When it comes to writing, we so often undermine our efforts by thinking that we are not disciplined enough, educated enough, smart enough, skilled enough, or wise enough to call ourselves writers. We must find ways to change that thinking if we are to allow writing an important place in our lives. It matters that we … Continue reading

Continue reading

Four Prompts That Work for Getting Past Intention

One of my favorite writing mantras is from author Ron Carlson: “Don’t think, write.” Another is my own sentence, “Intention kills the meaning-making.” What I’ve found is that coming to the page with a sense of anticipation about not knowing what will arrive fosters the rising of deep meanings from the midst of the images … Continue reading

Continue reading

20 Dialog Building Prompts

Dialog moves a narrative along in fiction, personal essay, memoir and poetry, too. Playing with ways to experiment with dialog will help you build your dexterity with this aspect of the writing craft. And playing with the prompts might have you creating some new writing you’ll want to expand. Write a conversation between three people–one who … Continue reading

Continue reading

20 Character Building Exercises

When we write fiction, we need to get inside our characters’ beings. When we write memoir, we need to learn more about our own character as well as the character of people who have influenced our experience. But sometimes we need a pathway to find fresh material. Here are 20 exercises for getting to know our characters and … Continue reading

Continue reading

Keeping a Writer’s Journal? 21 Prompts to Help You

Keeping a notebook of short descriptions, thoughts, overheard conversations, quotes and even complaints and worries will keep us in the writing mode, even when our days are filled with other activities and concerns. I have been reading a wise and inspiring book called The Journal Keeper, A Memoir, by Phyllis Theroux. The author put together journal entries … Continue reading

Continue reading

Play with 20 Scene Building Prompts

Last week, I wrote about doing a scene-writing exercise short story writer and teacher, Ron Carlson, invented. This week, I am posting 20 ideas I’ve put together for practice writing scenes that will help you develop dexterity in presenting your story, fiction or nonfiction, with the kinds of phrasing and details that absorb readers. Try … Continue reading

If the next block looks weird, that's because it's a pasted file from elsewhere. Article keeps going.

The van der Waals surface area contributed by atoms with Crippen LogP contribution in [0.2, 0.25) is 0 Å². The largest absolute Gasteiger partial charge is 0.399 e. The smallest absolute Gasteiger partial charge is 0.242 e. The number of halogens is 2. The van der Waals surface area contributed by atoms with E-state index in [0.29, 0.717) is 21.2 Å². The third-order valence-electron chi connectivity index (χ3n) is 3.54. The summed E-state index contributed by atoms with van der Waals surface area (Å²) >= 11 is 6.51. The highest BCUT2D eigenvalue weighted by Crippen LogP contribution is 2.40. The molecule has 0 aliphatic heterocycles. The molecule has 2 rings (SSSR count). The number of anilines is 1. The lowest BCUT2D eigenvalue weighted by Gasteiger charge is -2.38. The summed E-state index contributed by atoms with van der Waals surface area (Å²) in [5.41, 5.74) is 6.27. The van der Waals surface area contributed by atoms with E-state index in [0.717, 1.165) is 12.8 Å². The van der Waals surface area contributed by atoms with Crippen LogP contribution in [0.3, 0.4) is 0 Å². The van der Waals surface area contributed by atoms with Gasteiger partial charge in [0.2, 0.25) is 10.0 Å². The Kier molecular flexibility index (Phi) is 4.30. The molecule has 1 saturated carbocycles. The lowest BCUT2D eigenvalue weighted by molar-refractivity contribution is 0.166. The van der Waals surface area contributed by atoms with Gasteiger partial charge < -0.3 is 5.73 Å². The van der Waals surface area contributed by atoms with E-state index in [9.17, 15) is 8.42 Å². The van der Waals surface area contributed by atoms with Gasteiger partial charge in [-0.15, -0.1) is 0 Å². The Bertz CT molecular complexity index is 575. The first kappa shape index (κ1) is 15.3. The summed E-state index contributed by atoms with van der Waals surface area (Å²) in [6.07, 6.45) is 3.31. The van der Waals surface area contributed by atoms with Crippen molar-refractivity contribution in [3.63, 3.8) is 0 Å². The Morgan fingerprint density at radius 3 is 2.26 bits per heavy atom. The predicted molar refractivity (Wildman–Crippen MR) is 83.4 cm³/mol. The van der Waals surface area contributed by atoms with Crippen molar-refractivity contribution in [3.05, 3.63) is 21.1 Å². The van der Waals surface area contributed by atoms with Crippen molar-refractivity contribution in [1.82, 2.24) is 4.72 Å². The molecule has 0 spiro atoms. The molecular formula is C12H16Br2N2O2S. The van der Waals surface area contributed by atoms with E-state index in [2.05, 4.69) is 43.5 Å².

Continue reading

The Physicality of Writing Scenes and Characters

As writers, we are aware of the dictum “Show, don’t tell,” but sometimes what we think of as showing turns out to be only another way of telling and avoiding showing. On this subject, I often quote fiction writer Ron Carlson’s words in his book, Ron Carlson Writes a Story: Outer story, the physical world, is … Continue reading

Continue reading

Writing the Interruptions

In her book, Marry Your Muse, Jan Philips writes about a day at a mountain cabin when she and her partner were spending time writing. Jan’s cousins, ages 10 and 12, showed up at the door. When Jan told the girls that she and Annie were very busy writing, the girls said they understood, that … Continue reading

Continue reading

Beach House: How do writers get the conscious mind to meld with the unconscious?

What follows is Chapter Five from the forthcoming updated edition of Writing In A New Convertible with the Top Down: A Unique Guide for Writers. In 1992, Christi Killien Glover and I began an exchange of letters to explore and articulate our writing processes. We wanted to help new writers invest in the magic of … Continue reading

Continue reading

You Could Be Writing, Not Waiting to Write: Four Very Portable Short Forms

Before appointments, when a meeting hasn’t started, when a bus hasn’t come, when a friend is late, when you have finished something and still have time before the next thing in your day, when you arrive early to work — do you write or reflexively check your email or text a friend or leaf through … Continue reading

Continue reading